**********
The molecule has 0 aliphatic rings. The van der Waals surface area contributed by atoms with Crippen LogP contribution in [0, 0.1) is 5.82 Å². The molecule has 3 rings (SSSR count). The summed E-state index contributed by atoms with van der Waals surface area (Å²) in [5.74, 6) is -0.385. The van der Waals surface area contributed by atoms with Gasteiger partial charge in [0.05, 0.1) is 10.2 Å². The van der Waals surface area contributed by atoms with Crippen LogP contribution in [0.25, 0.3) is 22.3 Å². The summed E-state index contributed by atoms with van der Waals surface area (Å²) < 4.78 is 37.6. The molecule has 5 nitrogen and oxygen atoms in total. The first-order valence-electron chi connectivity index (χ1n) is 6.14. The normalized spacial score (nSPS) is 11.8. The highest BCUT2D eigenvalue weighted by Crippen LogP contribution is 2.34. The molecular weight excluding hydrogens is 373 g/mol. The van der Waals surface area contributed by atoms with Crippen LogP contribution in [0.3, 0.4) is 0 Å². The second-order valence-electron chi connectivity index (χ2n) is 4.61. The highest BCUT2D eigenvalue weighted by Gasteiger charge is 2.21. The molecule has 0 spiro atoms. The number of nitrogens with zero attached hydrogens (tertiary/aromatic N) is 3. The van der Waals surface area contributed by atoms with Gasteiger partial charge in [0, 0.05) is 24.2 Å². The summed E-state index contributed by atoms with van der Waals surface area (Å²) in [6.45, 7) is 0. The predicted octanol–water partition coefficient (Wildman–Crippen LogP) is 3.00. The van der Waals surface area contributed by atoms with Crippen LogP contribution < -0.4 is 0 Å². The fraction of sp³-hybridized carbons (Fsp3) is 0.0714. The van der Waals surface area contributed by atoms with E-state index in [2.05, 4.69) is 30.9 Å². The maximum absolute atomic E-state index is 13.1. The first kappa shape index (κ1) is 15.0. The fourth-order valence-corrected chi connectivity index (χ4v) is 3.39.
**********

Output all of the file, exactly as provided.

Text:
The molecule has 0 aliphatic rings. The van der Waals surface area contributed by atoms with Crippen LogP contribution in [0, 0.1) is 5.82 Å². The molecule has 3 rings (SSSR count). The summed E-state index contributed by atoms with van der Waals surface area (Å²) in [5.74, 6) is -0.385. The van der Waals surface area contributed by atoms with Gasteiger partial charge in [0.05, 0.1) is 10.2 Å². The van der Waals surface area contributed by atoms with Crippen LogP contribution in [0.25, 0.3) is 22.3 Å². The summed E-state index contributed by atoms with van der Waals surface area (Å²) < 4.78 is 37.6. The molecule has 5 nitrogen and oxygen atoms in total. The first-order valence-electron chi connectivity index (χ1n) is 6.14. The normalized spacial score (nSPS) is 11.8. The highest BCUT2D eigenvalue weighted by Crippen LogP contribution is 2.34. The molecular weight excluding hydrogens is 373 g/mol. The van der Waals surface area contributed by atoms with Crippen LogP contribution in [0.3, 0.4) is 0 Å². The second-order valence-electron chi connectivity index (χ2n) is 4.61. The highest BCUT2D eigenvalue weighted by Gasteiger charge is 2.21. The molecule has 0 spiro atoms. The number of nitrogens with zero attached hydrogens (tertiary/aromatic N) is 3. The van der Waals surface area contributed by atoms with Gasteiger partial charge in [0, 0.05) is 24.2 Å². The summed E-state index contributed by atoms with van der Waals surface area (Å²) in [6.45, 7) is 0. The predicted octanol–water partition coefficient (Wildman–Crippen LogP) is 3.00. The van der Waals surface area contributed by atoms with Crippen LogP contribution < -0.4 is 0 Å². The fraction of sp³-hybridized carbons (Fsp3) is 0.0714. The van der Waals surface area contributed by atoms with E-state index in [2.05, 4.69) is 30.9 Å². The maximum absolute atomic E-state index is 13.1. The first kappa shape index (κ1) is 15.0. The fourth-order valence-corrected chi connectivity index (χ4v) is 3.39.